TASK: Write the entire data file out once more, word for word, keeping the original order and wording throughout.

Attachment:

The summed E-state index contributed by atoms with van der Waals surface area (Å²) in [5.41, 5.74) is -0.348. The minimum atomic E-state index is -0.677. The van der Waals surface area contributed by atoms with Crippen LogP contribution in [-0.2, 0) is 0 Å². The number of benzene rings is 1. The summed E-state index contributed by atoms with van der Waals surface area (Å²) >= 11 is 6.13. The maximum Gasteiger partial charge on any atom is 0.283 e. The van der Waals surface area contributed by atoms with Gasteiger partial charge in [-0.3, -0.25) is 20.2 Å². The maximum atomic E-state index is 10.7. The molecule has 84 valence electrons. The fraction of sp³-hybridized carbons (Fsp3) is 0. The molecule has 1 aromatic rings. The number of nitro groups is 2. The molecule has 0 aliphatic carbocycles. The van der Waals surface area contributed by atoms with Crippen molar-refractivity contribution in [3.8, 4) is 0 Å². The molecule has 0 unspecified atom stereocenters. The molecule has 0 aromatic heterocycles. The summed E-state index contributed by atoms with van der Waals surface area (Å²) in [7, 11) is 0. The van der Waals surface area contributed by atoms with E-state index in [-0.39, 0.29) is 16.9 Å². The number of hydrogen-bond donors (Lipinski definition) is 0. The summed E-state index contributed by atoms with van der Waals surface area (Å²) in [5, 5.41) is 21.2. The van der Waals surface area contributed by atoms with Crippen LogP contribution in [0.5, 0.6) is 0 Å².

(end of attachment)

The summed E-state index contributed by atoms with van der Waals surface area (Å²) in [5.41, 5.74) is -0.348. The minimum atomic E-state index is -0.677. The van der Waals surface area contributed by atoms with Crippen LogP contribution in [-0.2, 0) is 0 Å². The number of benzene rings is 1. The summed E-state index contributed by atoms with van der Waals surface area (Å²) >= 11 is 6.13. The maximum Gasteiger partial charge on any atom is 0.283 e. The van der Waals surface area contributed by atoms with Gasteiger partial charge in [-0.3, -0.25) is 20.2 Å². The maximum atomic E-state index is 10.7. The molecule has 84 valence electrons. The fraction of sp³-hybridized carbons (Fsp3) is 0. The molecule has 1 aromatic rings. The number of nitro groups is 2. The molecule has 0 aliphatic carbocycles. The van der Waals surface area contributed by atoms with Crippen molar-refractivity contribution in [3.8, 4) is 0 Å². The molecule has 0 unspecified atom stereocenters. The molecule has 0 aromatic heterocycles. The summed E-state index contributed by atoms with van der Waals surface area (Å²) in [7, 11) is 0. The van der Waals surface area contributed by atoms with E-state index in [-0.39, 0.29) is 16.9 Å². The number of hydrogen-bond donors (Lipinski definition) is 0. The summed E-state index contributed by atoms with van der Waals surface area (Å²) in [5, 5.41) is 21.2. The van der Waals surface area contributed by atoms with Crippen LogP contribution in [0.5, 0.6) is 0 Å².